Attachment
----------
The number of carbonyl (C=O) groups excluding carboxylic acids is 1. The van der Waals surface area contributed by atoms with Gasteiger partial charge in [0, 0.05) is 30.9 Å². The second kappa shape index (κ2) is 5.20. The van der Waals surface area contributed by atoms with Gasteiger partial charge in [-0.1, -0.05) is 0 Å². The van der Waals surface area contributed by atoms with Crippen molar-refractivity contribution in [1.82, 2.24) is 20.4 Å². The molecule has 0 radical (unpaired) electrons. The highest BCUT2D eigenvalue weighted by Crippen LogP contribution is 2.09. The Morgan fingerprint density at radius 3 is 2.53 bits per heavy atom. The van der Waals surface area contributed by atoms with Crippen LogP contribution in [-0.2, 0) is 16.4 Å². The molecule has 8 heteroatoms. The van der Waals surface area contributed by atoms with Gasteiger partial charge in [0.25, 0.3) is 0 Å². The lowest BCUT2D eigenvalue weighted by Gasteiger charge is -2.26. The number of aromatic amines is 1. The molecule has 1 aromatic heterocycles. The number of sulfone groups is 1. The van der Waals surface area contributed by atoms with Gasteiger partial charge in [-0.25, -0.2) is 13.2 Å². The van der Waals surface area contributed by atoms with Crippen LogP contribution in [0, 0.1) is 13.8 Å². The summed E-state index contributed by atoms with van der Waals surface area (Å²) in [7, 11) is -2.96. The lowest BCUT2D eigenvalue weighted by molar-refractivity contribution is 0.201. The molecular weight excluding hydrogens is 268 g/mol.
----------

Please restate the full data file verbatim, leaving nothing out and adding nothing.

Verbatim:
The number of carbonyl (C=O) groups excluding carboxylic acids is 1. The van der Waals surface area contributed by atoms with Gasteiger partial charge in [0, 0.05) is 30.9 Å². The second kappa shape index (κ2) is 5.20. The van der Waals surface area contributed by atoms with Gasteiger partial charge in [-0.1, -0.05) is 0 Å². The van der Waals surface area contributed by atoms with Crippen molar-refractivity contribution in [1.82, 2.24) is 20.4 Å². The molecule has 0 radical (unpaired) electrons. The highest BCUT2D eigenvalue weighted by Crippen LogP contribution is 2.09. The Morgan fingerprint density at radius 3 is 2.53 bits per heavy atom. The van der Waals surface area contributed by atoms with Crippen LogP contribution in [-0.2, 0) is 16.4 Å². The molecule has 8 heteroatoms. The van der Waals surface area contributed by atoms with Gasteiger partial charge in [0.25, 0.3) is 0 Å². The lowest BCUT2D eigenvalue weighted by Gasteiger charge is -2.26. The number of aromatic amines is 1. The molecule has 1 aromatic heterocycles. The number of sulfone groups is 1. The van der Waals surface area contributed by atoms with Gasteiger partial charge in [-0.25, -0.2) is 13.2 Å². The van der Waals surface area contributed by atoms with Crippen LogP contribution in [0, 0.1) is 13.8 Å². The summed E-state index contributed by atoms with van der Waals surface area (Å²) in [7, 11) is -2.96. The lowest BCUT2D eigenvalue weighted by molar-refractivity contribution is 0.201. The molecular weight excluding hydrogens is 268 g/mol.